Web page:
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In the Attic of the 45th ID Museum in Oklahoma City.


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I know we all love militaria, but it is important to remember that militaria is not fine art and the majority of it is not historical. Hence the reason museums do not covet some of these items like collectors do. Museums serve a purpose, but the nature of curating is selecting the best items to tell a story. Attempting to display everything is unprofessional and resembles a rummage sale.

 

On a side note, I have a reproduction piece on loan to the 45th Museum for their Great War Exhibit.

https://www.facebook.com/439039145531/photos/pb.439039145531.-2207520000.1413519985./10154665930340532/?type=3&src=https%3A%2F%2Fscontent-b-dfw.xx.fbcdn.net%2Fhphotos-xpa1%2Ft31.0-8%2F10472813_10154665930340532_8384383568419904667_o.jpg&smallsrc=https%3A%2F%2Fscontent-b-dfw.xx.fbcdn.net%2Fhphotos-xpf1%2Fv%2Ft1.0-9%2F10687146_10154665930340532_8384383568419904667_n.jpg%3Foh%3D4b7f0f31e61d7ba8d31a1ebb31445e8f%26oe%3D54ABF509&size=968%2C1296&fbid=10154665930340532

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We found a solution to the problem of having so many uniforms that will never see the light of day. We built a display case in our museum to house a "Veteran of the Month" exhibit. Essentially, we made a list of uniforms that told an interesting story, regardless of branch, time period or gender of the veteran, and every month during our busy time we display a uniform, photo of the vet and items of interest that belonged to the vet. Along with the aforementioned items, we do a short biographical write-up that condenses their service in a way that the viewing public can get a glimpse of what that vet did. We then contact the local media outlets in the area where that vet was from, and in the week or so before the display is put in we try to let people who may have known the vet have an opportunity to see the display. Immediate family members of the vet are given complimentary passes to see the exhibit. It has been a very popular exhibit. It has certainly increased visits to our museum, and has even resulted in getting more donations to our museum, both in the way of monetary and physical artifact donations. Having the display also has the effect of keeping the museum "fresh" and gives visitors a reason to keep coming back.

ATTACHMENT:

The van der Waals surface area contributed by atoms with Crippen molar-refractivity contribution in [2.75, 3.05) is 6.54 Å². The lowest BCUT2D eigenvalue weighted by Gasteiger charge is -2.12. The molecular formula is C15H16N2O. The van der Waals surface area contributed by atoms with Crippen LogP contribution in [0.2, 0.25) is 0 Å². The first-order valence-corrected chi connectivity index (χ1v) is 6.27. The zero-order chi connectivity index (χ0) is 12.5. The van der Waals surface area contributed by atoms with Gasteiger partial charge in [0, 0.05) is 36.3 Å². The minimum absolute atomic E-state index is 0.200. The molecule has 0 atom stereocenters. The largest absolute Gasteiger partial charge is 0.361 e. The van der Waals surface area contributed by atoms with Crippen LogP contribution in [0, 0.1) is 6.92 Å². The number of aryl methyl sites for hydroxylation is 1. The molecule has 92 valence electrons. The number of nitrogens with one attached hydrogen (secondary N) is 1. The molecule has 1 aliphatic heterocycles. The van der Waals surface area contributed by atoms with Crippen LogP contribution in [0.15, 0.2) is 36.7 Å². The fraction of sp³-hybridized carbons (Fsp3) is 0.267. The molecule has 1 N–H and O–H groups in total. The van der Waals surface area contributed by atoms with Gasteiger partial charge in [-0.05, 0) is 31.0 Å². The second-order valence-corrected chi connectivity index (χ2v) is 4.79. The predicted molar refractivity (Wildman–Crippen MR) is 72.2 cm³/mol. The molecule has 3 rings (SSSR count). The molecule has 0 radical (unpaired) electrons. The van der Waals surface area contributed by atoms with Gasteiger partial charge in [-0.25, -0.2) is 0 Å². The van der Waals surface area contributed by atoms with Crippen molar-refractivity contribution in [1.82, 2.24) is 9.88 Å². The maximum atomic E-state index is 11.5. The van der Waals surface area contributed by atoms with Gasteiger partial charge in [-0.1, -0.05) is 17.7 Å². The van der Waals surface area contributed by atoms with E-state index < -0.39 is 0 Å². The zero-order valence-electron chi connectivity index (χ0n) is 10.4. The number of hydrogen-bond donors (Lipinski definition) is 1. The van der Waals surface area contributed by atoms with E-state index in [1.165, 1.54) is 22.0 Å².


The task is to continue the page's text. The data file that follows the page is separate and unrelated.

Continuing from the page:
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We found a solution to the problem of having so many uniforms that will never see the light of day. We built a display case in our museum to house a "Veteran of the Month" exhibit. Essentially, we made a list of uniforms that told an interesting story, regardless of branch, time period or gender of the veteran, and every month during our busy time we display a uniform, photo of the vet and items of interest that belonged to the vet. Along with the aforementioned items, we do a short biographical write-up that condenses their service in a way that the viewing public can get a glimpse of what that vet did. We then contact the local media outlets in the area where that vet was from, and in the week or so before the display is put in we try to let people who may have known the vet have an opportunity to see the display. Immediate family members of the vet are given complimentary passes to see the exhibit. It has been a very popular exhibit. It has certainly increased visits to our museum, and has even resulted in getting more donations to our museum, both in the way of monetary and physical artifact donations. Having the display also has the effect of keeping the museum "fresh" and gives visitors a reason to keep coming back.

 

Now that is awesome! Another solution to items in storage is "visible storage": http://www.nytimes.com/2009/03/19/arts/artsspecial/19TROVE.html?_r=0

 

 

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